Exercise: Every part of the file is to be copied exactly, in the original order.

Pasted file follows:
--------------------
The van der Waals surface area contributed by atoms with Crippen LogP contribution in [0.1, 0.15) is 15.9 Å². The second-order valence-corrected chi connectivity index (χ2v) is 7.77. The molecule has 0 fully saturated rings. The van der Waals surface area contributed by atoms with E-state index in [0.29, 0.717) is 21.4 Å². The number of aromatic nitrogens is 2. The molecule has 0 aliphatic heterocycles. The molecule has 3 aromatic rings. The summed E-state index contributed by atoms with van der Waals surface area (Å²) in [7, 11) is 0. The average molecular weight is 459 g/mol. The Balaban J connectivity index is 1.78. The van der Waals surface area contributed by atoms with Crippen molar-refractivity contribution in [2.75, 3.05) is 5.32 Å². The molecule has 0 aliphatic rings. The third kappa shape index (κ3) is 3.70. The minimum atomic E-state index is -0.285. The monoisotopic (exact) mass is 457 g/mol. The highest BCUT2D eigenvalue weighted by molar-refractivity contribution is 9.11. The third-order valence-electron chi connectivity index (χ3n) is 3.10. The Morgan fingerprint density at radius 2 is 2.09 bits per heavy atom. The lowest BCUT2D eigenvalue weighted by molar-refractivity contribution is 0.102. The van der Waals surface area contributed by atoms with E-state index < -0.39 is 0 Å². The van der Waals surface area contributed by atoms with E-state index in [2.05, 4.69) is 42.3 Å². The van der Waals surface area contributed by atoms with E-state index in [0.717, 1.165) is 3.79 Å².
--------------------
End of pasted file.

The van der Waals surface area contributed by atoms with Crippen LogP contribution in [0.1, 0.15) is 15.9 Å². The second-order valence-corrected chi connectivity index (χ2v) is 7.77. The molecule has 0 fully saturated rings. The van der Waals surface area contributed by atoms with E-state index in [0.29, 0.717) is 21.4 Å². The number of aromatic nitrogens is 2. The molecule has 0 aliphatic heterocycles. The molecule has 3 aromatic rings. The summed E-state index contributed by atoms with van der Waals surface area (Å²) in [7, 11) is 0. The average molecular weight is 459 g/mol. The Balaban J connectivity index is 1.78. The van der Waals surface area contributed by atoms with Crippen molar-refractivity contribution in [2.75, 3.05) is 5.32 Å². The molecule has 0 aliphatic rings. The third kappa shape index (κ3) is 3.70. The minimum atomic E-state index is -0.285. The monoisotopic (exact) mass is 457 g/mol. The highest BCUT2D eigenvalue weighted by molar-refractivity contribution is 9.11. The third-order valence-electron chi connectivity index (χ3n) is 3.10. The Morgan fingerprint density at radius 2 is 2.09 bits per heavy atom. The lowest BCUT2D eigenvalue weighted by molar-refractivity contribution is 0.102. The van der Waals surface area contributed by atoms with E-state index < -0.39 is 0 Å². The van der Waals surface area contributed by atoms with E-state index in [2.05, 4.69) is 42.3 Å². The van der Waals surface area contributed by atoms with E-state index in [0.717, 1.165) is 3.79 Å².